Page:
Rapid dilation of the abdominal aorta during infusion of angiotensin II detected by noninvasive high-frequency ultrasonography

Chiara Barisione, Richard Charnigo, Deborah A. Howatt, Jessica J. Moorleghen, Debra L. Rateri, Alan Daugherty

Research output: Contribution to journalArticlepeer-review

94 Scopus citations

Abstract

Background: Infusion of angiotensin II (AngII) via subcutaneous osmotic pumps into mice promotes the development of abdominal aortic aneurysms (AAAs). These AngII-induced AAAs develop via a complex process in which there is a transmedial break, lumen dilation, thrombus formation, inflammation involving cells of both the innate and acquired immune systems, and remodeling. The recent development of a high-frequency ultrasound machine has permitted the noninvasive detection of murine abdominal aortas. We assessed the ability of a Visualsonics Vevo 660 high-resolution imaging system to detect AAAs and sequentially quantify the aortic luminal diameter. This system had 100% accuracy in detecting AngII-induced AAAs in vivo, with intrauser and interuser variation coefficients of less than 10% for quantification of the aortic lumen diameter. Methods: Male apolipoprotein E (apoE)-/- mice were infused subcutaneously with either saline or AngII and were monitored with this ultrasonic system to define the temporal changes in aortic lumen diameter. Aortic luminal diameters were measured in the aneurysm-susceptible region of the suprarenal aorta. For internal controls, abdominal aortic diameters were measured at the level of the left renal branch, because this landmark region did not dilate during AngII infusion. Results: Luminal diameters of the suprarenal aorta did not change significantly in saline-infused mice over 28 days of measurement (P = .71). In contrast, AngII infusion led to rapid dilation of suprarenal aortas during the initial 7 days of infusion (0.071 mm/d; P = .0037 for the change in the initial expansion rate). Further luminal diameter expansions occurred for the remaining 21 days of observation at a more modest rate (0.023 mm/d; P = .0001 for continued expansion after day 7). Within the initial 14 days of AngII infusion, some apoE-/- mice died as a result of rupture of the aorta in the suprarenal region. We had previously assumed that aortic dilation and rupture occurred simultaneously. However, in the AngII-infused mice that succumbed to aortic rupture, luminal diameters increased several days before death. Conclusions: High-frequency ultrasonography demonstrated that suprarenal aortic expansion occurs rapidly after the initiation of AngII infusion into apoE-/- mice.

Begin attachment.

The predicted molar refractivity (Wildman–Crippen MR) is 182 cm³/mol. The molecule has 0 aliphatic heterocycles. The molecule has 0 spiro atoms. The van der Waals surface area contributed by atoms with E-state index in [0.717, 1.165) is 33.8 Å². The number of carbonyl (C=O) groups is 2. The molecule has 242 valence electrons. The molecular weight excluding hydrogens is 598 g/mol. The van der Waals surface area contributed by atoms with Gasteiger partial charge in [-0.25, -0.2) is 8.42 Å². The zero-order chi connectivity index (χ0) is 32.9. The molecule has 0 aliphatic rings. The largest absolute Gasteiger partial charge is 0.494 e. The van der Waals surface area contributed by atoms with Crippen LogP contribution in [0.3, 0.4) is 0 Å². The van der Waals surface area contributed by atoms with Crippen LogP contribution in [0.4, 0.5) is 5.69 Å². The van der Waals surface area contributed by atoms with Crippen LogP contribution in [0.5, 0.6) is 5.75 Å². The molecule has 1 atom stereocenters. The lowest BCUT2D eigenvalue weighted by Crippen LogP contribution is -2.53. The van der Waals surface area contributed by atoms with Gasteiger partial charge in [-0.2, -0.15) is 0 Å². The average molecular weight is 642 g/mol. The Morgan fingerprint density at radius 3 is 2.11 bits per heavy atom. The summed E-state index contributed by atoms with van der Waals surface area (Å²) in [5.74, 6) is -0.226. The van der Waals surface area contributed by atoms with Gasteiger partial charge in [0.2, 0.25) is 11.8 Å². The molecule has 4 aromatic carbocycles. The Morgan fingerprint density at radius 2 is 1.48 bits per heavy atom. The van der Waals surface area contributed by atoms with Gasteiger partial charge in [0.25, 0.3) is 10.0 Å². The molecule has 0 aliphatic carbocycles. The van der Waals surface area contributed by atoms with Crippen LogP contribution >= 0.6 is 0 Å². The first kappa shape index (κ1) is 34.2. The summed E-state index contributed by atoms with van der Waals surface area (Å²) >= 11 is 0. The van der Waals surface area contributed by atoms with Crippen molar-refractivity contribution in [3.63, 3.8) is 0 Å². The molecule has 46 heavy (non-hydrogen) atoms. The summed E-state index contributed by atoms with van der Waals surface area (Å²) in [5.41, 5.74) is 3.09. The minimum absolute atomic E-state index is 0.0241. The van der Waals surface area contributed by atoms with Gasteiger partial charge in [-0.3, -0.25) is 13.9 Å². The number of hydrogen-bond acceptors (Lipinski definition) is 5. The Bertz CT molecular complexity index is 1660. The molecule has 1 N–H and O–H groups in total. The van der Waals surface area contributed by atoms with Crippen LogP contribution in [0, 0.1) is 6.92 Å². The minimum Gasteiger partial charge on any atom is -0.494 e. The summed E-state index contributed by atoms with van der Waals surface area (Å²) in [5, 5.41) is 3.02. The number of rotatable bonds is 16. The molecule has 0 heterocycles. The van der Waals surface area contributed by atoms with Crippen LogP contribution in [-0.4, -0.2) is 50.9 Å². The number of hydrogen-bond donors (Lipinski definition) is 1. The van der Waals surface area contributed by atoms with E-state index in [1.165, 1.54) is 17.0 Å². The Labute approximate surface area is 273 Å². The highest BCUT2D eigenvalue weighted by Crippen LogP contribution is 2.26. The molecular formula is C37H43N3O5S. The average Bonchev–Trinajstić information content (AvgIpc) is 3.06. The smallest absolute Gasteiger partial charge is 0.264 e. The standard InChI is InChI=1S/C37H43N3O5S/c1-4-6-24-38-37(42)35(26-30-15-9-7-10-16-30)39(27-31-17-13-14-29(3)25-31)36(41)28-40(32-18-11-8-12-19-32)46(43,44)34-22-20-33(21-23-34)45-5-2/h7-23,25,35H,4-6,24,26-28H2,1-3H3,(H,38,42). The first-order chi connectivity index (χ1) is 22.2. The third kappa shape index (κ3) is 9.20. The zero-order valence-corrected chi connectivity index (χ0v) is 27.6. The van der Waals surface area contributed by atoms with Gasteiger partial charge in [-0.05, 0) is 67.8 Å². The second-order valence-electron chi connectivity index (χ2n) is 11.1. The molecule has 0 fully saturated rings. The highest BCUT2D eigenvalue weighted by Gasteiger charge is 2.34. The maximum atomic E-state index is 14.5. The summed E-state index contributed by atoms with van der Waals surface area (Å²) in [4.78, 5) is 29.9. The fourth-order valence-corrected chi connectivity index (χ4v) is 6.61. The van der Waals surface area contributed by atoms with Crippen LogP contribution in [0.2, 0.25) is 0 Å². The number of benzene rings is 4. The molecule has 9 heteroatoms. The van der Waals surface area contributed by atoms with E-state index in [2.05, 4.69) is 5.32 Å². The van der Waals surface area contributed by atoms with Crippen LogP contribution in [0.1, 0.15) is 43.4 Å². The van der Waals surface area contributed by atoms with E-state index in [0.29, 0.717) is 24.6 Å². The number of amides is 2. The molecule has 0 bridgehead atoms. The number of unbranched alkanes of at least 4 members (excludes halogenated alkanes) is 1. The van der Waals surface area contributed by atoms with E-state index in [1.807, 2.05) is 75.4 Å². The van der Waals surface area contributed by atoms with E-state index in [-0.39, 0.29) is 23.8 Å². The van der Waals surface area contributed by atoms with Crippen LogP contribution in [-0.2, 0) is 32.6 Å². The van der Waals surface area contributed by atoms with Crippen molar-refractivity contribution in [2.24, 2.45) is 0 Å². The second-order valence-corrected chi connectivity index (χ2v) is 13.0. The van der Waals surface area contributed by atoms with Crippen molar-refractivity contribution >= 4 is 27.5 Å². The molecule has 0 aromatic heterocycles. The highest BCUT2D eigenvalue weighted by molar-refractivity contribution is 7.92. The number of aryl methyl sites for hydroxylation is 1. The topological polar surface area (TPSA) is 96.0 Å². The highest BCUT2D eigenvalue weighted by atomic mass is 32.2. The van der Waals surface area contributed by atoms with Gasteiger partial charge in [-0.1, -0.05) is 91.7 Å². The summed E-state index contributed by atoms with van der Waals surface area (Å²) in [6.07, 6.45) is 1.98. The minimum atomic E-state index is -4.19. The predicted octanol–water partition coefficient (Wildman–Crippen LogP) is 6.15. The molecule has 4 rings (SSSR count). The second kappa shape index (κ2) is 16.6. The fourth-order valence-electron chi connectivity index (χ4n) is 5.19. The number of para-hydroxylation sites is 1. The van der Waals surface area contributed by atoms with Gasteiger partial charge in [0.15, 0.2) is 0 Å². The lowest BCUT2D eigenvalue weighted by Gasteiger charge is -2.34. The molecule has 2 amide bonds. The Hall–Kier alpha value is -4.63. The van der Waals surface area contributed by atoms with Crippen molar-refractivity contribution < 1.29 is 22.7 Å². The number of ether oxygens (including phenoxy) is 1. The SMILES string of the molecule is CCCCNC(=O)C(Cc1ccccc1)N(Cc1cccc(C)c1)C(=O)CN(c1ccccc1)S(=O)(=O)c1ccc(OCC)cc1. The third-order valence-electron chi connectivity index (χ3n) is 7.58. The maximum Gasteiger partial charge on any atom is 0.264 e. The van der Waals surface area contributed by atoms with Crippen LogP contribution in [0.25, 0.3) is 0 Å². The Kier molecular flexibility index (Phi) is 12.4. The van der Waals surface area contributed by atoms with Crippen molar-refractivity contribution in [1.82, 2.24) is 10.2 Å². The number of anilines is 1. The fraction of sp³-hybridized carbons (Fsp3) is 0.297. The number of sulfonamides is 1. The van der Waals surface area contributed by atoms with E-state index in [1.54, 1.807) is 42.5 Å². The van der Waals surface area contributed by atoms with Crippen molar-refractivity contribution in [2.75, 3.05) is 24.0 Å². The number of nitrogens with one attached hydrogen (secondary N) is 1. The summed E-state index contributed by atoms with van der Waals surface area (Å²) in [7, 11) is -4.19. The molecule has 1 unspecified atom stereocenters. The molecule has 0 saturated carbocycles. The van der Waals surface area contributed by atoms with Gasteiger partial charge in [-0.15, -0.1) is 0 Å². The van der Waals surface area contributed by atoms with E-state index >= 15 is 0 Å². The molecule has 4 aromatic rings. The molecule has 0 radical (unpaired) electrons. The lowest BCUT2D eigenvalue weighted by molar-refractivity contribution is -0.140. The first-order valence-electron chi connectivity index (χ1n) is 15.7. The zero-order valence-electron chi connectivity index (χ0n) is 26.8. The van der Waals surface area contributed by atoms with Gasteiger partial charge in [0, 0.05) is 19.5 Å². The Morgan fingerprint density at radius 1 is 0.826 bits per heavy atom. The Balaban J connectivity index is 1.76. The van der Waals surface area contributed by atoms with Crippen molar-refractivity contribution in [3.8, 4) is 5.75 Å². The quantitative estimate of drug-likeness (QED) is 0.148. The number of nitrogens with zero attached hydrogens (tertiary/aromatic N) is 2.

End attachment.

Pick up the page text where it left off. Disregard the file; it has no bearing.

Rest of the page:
Original languageEnglish
Pages (from-to)372-376
Number of pages5
JournalJournal of Vascular Surgery
Volume44
Issue number2
DOIs
StatePublished - Aug 2006

Bibliographical note

Funding Information:
Supported by grants from the National Institutes of Health (HL62846 and HL70239).

ASJC Scopus subject areas

  • Surgery
  • Cardiology and Cardiovascular Medicine

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